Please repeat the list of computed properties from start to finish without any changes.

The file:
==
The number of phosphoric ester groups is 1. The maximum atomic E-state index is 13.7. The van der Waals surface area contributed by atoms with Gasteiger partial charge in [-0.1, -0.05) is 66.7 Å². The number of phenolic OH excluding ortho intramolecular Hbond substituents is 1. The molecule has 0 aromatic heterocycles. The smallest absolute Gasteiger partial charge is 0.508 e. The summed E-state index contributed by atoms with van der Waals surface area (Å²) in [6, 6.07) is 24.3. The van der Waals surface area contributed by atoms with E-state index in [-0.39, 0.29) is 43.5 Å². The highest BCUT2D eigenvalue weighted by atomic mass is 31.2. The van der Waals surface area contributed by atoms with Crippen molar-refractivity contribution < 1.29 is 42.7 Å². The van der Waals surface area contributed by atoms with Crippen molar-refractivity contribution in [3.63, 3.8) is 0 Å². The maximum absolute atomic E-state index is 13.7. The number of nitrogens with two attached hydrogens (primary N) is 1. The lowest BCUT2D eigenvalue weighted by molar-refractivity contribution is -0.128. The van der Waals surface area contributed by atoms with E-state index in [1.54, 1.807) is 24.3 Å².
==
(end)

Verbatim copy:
The number of phosphoric ester groups is 1. The maximum atomic E-state index is 13.7. The van der Waals surface area contributed by atoms with Gasteiger partial charge in [-0.1, -0.05) is 66.7 Å². The number of phenolic OH excluding ortho intramolecular Hbond substituents is 1. The molecule has 0 aromatic heterocycles. The smallest absolute Gasteiger partial charge is 0.508 e. The summed E-state index contributed by atoms with van der Waals surface area (Å²) in [6, 6.07) is 24.3. The van der Waals surface area contributed by atoms with E-state index in [-0.39, 0.29) is 43.5 Å². The highest BCUT2D eigenvalue weighted by atomic mass is 31.2. The van der Waals surface area contributed by atoms with Crippen molar-refractivity contribution < 1.29 is 42.7 Å². The van der Waals surface area contributed by atoms with Crippen molar-refractivity contribution in [3.63, 3.8) is 0 Å². The maximum absolute atomic E-state index is 13.7. The number of nitrogens with two attached hydrogens (primary N) is 1. The lowest BCUT2D eigenvalue weighted by molar-refractivity contribution is -0.128. The van der Waals surface area contributed by atoms with E-state index in [1.54, 1.807) is 24.3 Å².